BMI: One Simple Number You Should Know

weight and BMI

From blood pressure to cholesterol levels, there are so many numbers to measure and track when it comes to your health. But your Body Mass Index (BMI) is one simple number you can calculate to see where you are, and where you’d like to be, in terms of your overall health.

Your body weight is one of the many factors impacting your health. Excess weight can lead to serious health conditions such as heart disease and diabetes.

Measuring your Body Mass Index (BMI) is a great first step to evaluate if you’re carrying around excess weight.

We asked Dr. Bobby Kahlon, M.D., primary care physician with Renown Medical Group, for more details on BMI and why it’s important.

“Obesity is a chronic disease that is increasing in prevalence in adults, adolescents, and children and is now considered to be a global epidemic,” says Dr. Kahlon. “Many factors contribute to the development of obesity. However, most cases of obesity are related to behaviors such as a sedentary lifestyle and increased caloric intake.”

Ethnicity and socioeconomic status can also contribute to obesity. “For example, childhood obesity is more common among American Indian, African Americans and Mexican Americans than in non-Hispanic whites,” explains Dr. Kahlon. “Having one obese parent increases the risk of obesity by two- to threefold, and up to 15-fold if both parents are obese. Obesity is also more prevalent among low-income, less educated, or rural populations.”

What’s Considered a Healthy Range for Body Mass Index?

BMI is calculated from your weight divided by your height squared:

BMI  =  body weight (in kg)  ÷  height (in centimeters) squared

And it’s okay if you don’t enjoy math – use this easy BMI calculator from the Centers for Disease Control and Prevention (CDC).

BMI classifications for adults are based upon risk of heart disease. The recommended classifications for BMI adopted by the National Institutes of Health (NIH) and World Health Organization (WHO) for Caucasian, Hispanic, and African American individuals are:

BMI (kg/m2)ClassificationRisk for Heart Disease
Less than 18.5Underweight
18.5 – 24.9Normal Weight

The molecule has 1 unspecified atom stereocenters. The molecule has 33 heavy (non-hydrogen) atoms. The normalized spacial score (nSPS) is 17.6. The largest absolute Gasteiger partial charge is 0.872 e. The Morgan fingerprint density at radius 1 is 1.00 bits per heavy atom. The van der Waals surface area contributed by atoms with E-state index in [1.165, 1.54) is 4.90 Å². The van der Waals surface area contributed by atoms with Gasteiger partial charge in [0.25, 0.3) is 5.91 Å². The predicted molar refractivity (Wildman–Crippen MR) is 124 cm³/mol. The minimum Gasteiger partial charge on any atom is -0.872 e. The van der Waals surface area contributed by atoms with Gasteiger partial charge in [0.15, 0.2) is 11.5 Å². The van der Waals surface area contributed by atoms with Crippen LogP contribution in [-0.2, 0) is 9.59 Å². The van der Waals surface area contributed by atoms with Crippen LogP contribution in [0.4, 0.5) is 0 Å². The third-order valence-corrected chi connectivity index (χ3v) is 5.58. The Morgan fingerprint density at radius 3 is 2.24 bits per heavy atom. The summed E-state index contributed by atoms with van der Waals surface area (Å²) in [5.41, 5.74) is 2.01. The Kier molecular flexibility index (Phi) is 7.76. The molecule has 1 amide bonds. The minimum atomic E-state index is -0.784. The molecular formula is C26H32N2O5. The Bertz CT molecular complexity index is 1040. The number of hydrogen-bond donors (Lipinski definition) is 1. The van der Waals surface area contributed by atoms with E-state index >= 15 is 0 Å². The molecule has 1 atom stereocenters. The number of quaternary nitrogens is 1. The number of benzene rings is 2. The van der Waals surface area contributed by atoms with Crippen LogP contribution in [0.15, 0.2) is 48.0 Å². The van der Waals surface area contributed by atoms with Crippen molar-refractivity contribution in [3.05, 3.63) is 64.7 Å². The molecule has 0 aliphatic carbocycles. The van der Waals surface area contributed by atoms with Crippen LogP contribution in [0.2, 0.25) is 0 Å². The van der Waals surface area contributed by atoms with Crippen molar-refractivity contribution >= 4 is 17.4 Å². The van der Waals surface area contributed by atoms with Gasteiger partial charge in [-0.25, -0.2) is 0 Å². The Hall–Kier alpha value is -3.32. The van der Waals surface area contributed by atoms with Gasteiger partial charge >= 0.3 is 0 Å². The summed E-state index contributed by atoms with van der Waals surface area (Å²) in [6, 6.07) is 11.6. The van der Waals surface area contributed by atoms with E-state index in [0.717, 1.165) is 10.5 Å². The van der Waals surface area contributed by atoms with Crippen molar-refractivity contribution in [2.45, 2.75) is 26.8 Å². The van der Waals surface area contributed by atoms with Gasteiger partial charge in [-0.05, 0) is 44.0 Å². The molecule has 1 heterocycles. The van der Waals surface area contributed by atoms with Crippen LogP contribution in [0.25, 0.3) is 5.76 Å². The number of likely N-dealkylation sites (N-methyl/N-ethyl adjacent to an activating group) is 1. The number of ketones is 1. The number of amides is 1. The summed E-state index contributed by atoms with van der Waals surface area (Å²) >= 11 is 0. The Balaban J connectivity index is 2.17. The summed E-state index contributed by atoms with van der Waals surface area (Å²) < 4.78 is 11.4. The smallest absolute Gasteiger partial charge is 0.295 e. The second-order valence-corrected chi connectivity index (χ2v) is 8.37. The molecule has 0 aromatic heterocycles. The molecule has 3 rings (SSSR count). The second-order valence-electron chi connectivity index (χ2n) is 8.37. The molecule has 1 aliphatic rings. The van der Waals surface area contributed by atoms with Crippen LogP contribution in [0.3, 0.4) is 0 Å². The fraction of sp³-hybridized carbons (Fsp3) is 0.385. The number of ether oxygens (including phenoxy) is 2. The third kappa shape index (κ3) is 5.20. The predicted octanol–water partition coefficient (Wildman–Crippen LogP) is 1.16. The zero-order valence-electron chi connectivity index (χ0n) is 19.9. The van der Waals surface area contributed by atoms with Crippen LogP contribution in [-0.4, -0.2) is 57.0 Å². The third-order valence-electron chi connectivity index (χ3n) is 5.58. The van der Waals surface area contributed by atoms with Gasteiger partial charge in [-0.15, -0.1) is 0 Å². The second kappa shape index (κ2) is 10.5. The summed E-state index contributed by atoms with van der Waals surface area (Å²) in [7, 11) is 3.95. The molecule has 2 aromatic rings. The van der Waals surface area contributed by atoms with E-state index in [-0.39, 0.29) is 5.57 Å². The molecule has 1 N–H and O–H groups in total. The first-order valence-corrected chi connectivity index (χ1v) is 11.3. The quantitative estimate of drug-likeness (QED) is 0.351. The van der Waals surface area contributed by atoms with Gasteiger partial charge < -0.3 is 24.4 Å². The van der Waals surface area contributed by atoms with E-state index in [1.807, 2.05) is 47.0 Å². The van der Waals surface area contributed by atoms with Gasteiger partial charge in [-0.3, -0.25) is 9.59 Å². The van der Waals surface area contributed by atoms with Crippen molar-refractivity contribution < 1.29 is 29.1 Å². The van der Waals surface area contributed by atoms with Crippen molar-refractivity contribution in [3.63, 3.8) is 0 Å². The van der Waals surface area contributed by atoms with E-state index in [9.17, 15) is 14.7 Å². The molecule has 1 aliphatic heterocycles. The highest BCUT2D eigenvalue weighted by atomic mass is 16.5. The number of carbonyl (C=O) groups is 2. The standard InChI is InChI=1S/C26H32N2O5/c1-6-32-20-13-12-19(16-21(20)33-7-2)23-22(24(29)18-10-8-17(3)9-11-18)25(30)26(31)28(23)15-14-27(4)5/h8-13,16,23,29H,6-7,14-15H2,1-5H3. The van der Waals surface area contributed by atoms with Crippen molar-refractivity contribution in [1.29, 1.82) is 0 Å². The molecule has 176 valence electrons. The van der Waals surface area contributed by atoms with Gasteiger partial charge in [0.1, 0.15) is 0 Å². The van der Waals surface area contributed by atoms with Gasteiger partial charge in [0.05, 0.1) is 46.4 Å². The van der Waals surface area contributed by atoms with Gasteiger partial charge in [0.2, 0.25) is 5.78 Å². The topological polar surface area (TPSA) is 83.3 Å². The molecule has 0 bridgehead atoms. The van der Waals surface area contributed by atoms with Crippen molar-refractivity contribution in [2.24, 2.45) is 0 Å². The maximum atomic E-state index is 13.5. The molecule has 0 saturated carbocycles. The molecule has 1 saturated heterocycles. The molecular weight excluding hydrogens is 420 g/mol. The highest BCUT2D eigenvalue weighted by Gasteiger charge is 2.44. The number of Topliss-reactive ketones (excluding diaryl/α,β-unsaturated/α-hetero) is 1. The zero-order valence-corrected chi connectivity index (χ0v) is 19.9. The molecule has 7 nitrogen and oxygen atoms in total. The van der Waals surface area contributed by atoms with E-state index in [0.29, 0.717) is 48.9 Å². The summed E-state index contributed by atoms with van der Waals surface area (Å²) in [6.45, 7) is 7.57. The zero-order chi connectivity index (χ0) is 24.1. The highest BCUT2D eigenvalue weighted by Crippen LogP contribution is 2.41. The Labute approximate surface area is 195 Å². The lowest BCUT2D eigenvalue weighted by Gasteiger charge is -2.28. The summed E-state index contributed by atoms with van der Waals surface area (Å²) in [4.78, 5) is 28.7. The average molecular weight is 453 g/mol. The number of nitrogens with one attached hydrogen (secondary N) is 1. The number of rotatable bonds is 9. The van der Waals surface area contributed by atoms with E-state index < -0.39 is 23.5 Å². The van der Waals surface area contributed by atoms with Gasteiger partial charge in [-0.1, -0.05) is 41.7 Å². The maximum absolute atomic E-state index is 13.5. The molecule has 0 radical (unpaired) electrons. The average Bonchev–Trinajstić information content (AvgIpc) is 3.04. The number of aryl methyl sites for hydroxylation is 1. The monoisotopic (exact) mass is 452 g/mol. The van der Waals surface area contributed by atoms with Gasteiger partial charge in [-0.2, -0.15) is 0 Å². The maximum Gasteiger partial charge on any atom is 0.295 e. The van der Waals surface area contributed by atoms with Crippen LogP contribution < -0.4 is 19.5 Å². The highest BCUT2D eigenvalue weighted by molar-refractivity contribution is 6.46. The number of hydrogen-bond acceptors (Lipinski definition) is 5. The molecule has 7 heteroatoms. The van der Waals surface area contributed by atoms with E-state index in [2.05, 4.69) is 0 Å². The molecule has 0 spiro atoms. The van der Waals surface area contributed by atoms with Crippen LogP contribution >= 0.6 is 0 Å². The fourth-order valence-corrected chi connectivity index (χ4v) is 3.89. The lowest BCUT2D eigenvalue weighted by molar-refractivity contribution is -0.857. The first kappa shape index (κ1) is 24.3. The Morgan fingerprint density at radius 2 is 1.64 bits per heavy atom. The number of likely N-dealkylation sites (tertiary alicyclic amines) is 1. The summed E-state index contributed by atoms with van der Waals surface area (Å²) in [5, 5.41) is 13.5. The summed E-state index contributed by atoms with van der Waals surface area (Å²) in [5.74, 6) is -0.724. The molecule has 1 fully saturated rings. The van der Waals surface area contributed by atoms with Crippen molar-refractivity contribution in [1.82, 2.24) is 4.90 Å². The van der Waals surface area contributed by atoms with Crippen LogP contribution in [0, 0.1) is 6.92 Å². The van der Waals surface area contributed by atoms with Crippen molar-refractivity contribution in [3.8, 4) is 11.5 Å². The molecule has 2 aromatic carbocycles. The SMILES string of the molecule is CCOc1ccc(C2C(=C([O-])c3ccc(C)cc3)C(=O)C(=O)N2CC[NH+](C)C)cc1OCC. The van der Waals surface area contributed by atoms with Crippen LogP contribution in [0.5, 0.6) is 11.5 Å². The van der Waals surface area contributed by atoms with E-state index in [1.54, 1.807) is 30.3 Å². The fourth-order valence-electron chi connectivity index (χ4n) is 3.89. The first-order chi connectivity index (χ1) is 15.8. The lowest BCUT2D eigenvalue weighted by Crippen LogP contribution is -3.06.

25 – 29.9OverweightIncreased
30 +ObeseHigh
     (35 – 39.9)Class IVery High
     (40 +)Class IIExtremely High

RELATED: Medical Weight Management: Is It Right For You?

How to Put Yourself in the Healthy Range

If your BMI falls into the overweight or obese ranges, talk with your primary care provider about ways to lose weight with healthy lifestyle changes.

Start by incorporating small changes into your everyday routine. Get more physical activity by taking a daily walk or finding no-equipment body workouts online.

While exercise promotes fitness, eating a diet with more fruits, vegetables and whole grains is key to weight loss. Eliminating processed foods filled with excess saturated fats, sodium and sugar from your diet is vital – as is making water your beverage of choice. Consistent exercise and nutritious, portion controlled meals are part of a sensible plan to help lower your BMI and decrease your risk for heart disease, diabetes and other health problems.

Health Improvement Programs

Need a nutrition tune-up? Schedule a consultation with a registered dietitian at Renown Health Improvement Programs. To get an assessment on your specific dietary needs call 775-982-5073.

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  1. For those of you who do not know, Renown has a clinic that specializes in Obesity Medicine, with a physician boarded in Obesity Medicine. We look at measures beyond BMI to assess overall health. We see patients who suffer from metabolic obesity (BMI may be normal) and from obesity of overweight. Referrals to our practice come from Orthopedics, Bariatric Surgery, Oncology, Cardiology, Endocrinology, Behavioral Health, Physical Medicine & Rehab, many primary care providers in the community, as well as self-referrals. The physician and dietitians work together often with our patients to provide comprehensive care. Our patients have also seen great success, with multiple having lost 50 to over 100 pounds in 2018, or have improved their metabolic health such that they no longer require insulin for treatment of their Type 2 diabetes mellitus. We would be happy to speak with you more about our practice!